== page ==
Queen Anne’s Revenge was the flagship of Edward Teach, also known as “Blackbeard,” during the period known as the “Golden Age of Piracy.” Prior to its capture by the famous pirate and his men, the ship was called La Concorde, a French merchant vessel engaged in the slave trade.
An Unexpected and Treasured Find
The site is recognized as a national treasure and is one of the oldest shipwrecks discovered in North Carolina. The remains lay relatively undisturbed since the vessel ran aground in 1718.
The shipwreck was located in 1996 by Intersal, Inc. of Florida, by Operations Director Mike Daniel through research provided by Intersal President Phil Masters and is administered by the State of North Carolina.
In 1997, under the direction of the Underwater Archaeology Branch of the North Carolina Department of Cultural Resources, archaeologists began exploring, documenting, and recovering archaeological remains at the Queen Anne's Revenge/La Concorde shipwreck site off the coast of Beaufort.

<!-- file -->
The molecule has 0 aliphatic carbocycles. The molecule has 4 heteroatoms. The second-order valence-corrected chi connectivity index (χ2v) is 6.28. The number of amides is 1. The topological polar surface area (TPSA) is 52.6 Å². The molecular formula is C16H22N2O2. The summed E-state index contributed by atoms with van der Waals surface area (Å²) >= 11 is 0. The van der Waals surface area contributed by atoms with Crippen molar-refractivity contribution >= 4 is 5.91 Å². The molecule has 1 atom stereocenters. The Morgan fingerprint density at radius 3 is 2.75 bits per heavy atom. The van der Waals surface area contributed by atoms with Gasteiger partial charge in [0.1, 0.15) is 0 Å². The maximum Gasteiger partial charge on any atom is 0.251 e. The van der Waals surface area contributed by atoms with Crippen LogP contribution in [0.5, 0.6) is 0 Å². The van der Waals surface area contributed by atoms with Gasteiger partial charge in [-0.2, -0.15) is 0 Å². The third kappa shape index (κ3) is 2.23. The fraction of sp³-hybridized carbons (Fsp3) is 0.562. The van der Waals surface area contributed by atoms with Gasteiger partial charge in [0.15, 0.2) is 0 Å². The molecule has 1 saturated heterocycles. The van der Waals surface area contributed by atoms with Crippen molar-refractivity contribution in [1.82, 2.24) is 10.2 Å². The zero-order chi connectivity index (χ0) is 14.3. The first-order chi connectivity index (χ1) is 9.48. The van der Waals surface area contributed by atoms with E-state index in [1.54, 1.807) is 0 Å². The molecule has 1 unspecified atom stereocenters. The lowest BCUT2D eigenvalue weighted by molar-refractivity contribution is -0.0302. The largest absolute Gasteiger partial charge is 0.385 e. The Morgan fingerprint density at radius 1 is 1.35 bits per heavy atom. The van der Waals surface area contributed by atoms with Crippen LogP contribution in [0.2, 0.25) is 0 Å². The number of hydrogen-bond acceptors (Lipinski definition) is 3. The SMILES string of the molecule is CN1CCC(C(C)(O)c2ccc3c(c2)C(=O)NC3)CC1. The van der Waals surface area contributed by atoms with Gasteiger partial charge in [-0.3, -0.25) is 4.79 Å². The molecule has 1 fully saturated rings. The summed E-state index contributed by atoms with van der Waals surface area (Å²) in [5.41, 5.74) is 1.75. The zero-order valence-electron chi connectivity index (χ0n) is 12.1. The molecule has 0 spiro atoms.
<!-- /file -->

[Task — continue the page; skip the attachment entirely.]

A Mission of Many Worthy Aims
The project helps historians paint a better picture of the Colonial period in North Carolina by shedding light on the wider political and economic systems of the time. It also plays a key role in educating the next generation of archaeologists, as well as boosting tourism in the Crystal Coast region.
Integral to the success of the project thus far, and the continued success of the project in the future, are amazing staff, several partners from across North Carolina and the generous support of a number of sponsors. To learn more about what's happened with the project recently, check out our blog.